I truly believe that the OTA region approaches the act of making with such a delightful, honest pragmatism that it keeps me, as an artist, humble and helps me recognize that the work I do only has relevance in relation to the community that surrounds me. I wouldn’t trade that for any gallery space in the Lower East Side.
At what intersection do you live your life?
I live at the intersection of Christ and Camus.
Where do you think good ideas come from?
Good ideas come from of the ashes of the bad ones.
What’s one current trend you think will change the world?
I wish I were so hopeful, but if history is any guide, I doubt that any big idea is going to be the one that saves us all. (Probably the opposite, actually…) I like to think, though, that lots of individuals thinking in a small way and thinking very specifically about the pressing needs they are most capable of addressing adds up to lots of positive changes everywhere. Is “nto trying to change the world” a trend? If so, that’s the one I pick.
What’s the best way to put inspiration into action?
“Inspiration is for amateurs; the rest of us just show up and get to work.” – Chuck Close
Who do you hope to leave a legacy for?
The Future can take care of itself. I feel more responsibility to not allow the grand history of life in rural America die on my watch.
Who is the most connected person in your life, and what personal characteristics make him or her so well-connected?
Lance and Mary Johnson are the garbage collectors in Plankinton, and I shudder to think what life in this community would be like were they to step out of the circle.
Who is the most creative person in your life, and why?
My parents are the editors and co-publishers, as well as the two sole employees of “The South Dakota Mail” newspaper. Every Wednesday, they begin with a blank file and, every Tuesday, they have another edition of our town’s local weekly in the back of their ’95 Cutlass Supreme. Week by week, year after year this Sisyphean process goes on. They don’t see themselves as artists, but I know no one else who deserves the title more.
Who is the most community-focused person in your life, and how do they impact their communities?
The thing about living in a town of seven hundred is that, if even only ONE person were to stop doing their part, the balance we walk along the knife’s edge of survival would be thrown. So, yes: we need the Development Corporation and the Service Club and the bank and the City Council, but we need someone to stock the grocery shelves and wash dishes at the cafe, as well. We have no choice but to be community-focused, as what allows our community to persevere rests on each of our shoulders.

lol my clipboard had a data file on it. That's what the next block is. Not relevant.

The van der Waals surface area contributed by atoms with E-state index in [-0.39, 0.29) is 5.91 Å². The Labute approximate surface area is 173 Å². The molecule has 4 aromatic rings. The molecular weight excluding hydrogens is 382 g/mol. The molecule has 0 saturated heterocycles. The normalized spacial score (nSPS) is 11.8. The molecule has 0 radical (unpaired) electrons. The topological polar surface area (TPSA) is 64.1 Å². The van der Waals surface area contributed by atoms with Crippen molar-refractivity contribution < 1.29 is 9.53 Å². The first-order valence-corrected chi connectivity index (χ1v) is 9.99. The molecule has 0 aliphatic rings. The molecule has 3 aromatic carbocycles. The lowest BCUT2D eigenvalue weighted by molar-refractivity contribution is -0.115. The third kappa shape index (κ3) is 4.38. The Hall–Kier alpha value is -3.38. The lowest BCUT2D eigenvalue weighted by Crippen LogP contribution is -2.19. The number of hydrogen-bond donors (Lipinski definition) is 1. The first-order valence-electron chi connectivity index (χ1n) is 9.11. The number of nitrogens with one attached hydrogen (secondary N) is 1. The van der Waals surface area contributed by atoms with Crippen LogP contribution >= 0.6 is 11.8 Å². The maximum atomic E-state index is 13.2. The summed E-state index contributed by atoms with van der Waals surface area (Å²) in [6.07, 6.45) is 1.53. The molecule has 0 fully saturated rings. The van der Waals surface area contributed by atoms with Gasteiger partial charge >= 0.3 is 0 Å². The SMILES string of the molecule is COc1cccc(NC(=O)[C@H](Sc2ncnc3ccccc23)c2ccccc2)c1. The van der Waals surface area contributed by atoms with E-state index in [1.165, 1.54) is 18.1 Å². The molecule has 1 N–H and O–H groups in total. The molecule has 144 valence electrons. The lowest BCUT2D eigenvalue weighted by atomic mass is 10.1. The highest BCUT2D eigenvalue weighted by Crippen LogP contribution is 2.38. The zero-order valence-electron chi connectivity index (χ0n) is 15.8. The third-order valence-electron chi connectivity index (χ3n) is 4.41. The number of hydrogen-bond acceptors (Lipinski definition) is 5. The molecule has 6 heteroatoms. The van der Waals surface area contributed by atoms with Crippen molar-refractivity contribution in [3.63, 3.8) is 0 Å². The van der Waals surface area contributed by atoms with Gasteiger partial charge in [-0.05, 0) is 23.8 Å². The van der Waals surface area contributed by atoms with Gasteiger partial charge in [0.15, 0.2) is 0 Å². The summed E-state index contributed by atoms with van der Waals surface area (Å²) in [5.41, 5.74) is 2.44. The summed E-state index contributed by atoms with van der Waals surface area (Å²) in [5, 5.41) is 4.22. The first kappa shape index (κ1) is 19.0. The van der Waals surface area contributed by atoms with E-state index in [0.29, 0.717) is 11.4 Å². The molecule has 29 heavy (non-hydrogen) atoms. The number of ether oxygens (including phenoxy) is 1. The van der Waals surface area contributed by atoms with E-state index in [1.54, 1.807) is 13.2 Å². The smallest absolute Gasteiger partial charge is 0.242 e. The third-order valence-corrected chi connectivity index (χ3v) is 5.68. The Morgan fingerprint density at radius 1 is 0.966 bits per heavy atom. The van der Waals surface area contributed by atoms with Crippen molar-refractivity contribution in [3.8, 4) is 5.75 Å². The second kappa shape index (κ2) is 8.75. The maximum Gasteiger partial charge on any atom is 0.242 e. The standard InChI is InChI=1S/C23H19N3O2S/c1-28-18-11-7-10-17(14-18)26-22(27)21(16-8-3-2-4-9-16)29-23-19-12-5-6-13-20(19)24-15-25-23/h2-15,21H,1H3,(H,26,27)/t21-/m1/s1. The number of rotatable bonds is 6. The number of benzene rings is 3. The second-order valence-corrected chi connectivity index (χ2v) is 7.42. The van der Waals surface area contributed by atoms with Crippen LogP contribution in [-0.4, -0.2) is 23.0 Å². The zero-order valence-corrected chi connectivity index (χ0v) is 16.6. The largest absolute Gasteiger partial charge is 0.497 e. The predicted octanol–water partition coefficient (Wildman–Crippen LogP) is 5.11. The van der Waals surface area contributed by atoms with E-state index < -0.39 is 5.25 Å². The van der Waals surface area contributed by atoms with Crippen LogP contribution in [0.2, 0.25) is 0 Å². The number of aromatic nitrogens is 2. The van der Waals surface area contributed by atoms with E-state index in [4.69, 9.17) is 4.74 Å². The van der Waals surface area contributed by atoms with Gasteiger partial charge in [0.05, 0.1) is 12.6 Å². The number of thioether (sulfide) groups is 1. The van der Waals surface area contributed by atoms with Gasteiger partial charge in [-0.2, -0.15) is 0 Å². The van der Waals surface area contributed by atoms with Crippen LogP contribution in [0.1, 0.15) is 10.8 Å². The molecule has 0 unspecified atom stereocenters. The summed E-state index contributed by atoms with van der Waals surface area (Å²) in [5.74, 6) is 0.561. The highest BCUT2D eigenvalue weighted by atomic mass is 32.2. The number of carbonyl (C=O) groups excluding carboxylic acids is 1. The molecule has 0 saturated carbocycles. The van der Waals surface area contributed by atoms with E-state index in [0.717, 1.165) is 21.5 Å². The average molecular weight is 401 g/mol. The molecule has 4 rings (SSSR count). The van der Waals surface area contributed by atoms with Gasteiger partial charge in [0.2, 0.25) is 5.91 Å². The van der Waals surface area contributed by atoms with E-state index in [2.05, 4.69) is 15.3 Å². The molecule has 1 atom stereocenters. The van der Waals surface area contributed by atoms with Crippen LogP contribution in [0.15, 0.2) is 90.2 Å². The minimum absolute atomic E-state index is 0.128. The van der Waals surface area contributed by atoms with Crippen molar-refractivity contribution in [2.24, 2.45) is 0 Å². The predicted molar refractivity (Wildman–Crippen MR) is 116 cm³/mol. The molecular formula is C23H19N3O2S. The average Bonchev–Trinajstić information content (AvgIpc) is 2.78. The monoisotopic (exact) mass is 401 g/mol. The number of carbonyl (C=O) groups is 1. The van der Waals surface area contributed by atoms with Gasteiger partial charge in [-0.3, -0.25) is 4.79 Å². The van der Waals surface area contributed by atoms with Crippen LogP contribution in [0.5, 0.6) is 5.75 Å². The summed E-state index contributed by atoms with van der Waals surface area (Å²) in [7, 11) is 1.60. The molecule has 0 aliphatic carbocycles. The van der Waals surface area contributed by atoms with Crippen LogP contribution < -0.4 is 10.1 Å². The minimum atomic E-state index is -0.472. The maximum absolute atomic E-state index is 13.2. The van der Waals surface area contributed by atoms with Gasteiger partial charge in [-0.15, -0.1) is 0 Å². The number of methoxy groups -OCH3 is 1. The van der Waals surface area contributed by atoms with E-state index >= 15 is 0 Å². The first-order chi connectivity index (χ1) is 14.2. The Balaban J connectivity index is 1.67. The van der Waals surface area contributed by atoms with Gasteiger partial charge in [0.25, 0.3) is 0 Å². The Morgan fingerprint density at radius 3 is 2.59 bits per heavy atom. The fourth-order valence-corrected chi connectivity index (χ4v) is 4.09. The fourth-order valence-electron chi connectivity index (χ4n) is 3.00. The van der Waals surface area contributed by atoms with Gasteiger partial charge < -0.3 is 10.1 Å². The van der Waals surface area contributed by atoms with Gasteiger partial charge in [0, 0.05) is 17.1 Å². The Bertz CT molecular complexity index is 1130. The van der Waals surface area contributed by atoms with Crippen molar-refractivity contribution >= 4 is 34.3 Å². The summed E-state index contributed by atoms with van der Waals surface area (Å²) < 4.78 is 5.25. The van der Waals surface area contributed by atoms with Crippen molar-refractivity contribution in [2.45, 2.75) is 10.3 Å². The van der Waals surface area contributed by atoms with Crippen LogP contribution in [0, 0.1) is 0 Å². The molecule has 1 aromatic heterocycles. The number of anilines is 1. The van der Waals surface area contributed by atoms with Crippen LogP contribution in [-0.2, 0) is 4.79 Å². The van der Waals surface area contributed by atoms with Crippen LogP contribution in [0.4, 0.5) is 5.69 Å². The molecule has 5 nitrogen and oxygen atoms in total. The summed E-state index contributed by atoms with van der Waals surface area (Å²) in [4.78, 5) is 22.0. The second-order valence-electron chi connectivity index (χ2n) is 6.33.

The OTA Builders are a group of individuals who thrive on possibility and use all opportunities they are given to grow both in their careers and in their passions. OTA seeks creatives who are tenacious and strong-willed movers and doers and are driven to make a significant impact on the people around them and the community they call home. These people recognize their talents and capabilities and find ways to continuously grow and learn from them. Why is this you?
Most of my peers from undergrad moved away to urban centers after college, and I, too, applied for opportunities in glamorous locales across the country. When I was accepted into the Arts Council’s AISC roster, I begrudgingly sent back my acceptance form while all the time hoping that someone else would call back in the two days it took for the letter to reach Pierre. That never happened, and I’m so grateful it didn’t. Not only would I not recognize the artist I would have turned into had I left, I couldn’t even identify the person I would have become. Being a part of South Dakota is THE defining characteristic of my personality; I want to be one of the living embodiments of what the arts in this State can accomplish. And, I want to share that distinction with as many others as possible.
What project will you focus on as part of the OTA Builders Program?
Extending the reach of art opportunity into rural communities, especially as-of-yet unengaged communities whose silence is primarily the result of a lack of information concerning the diversity of creative opportunities available to them.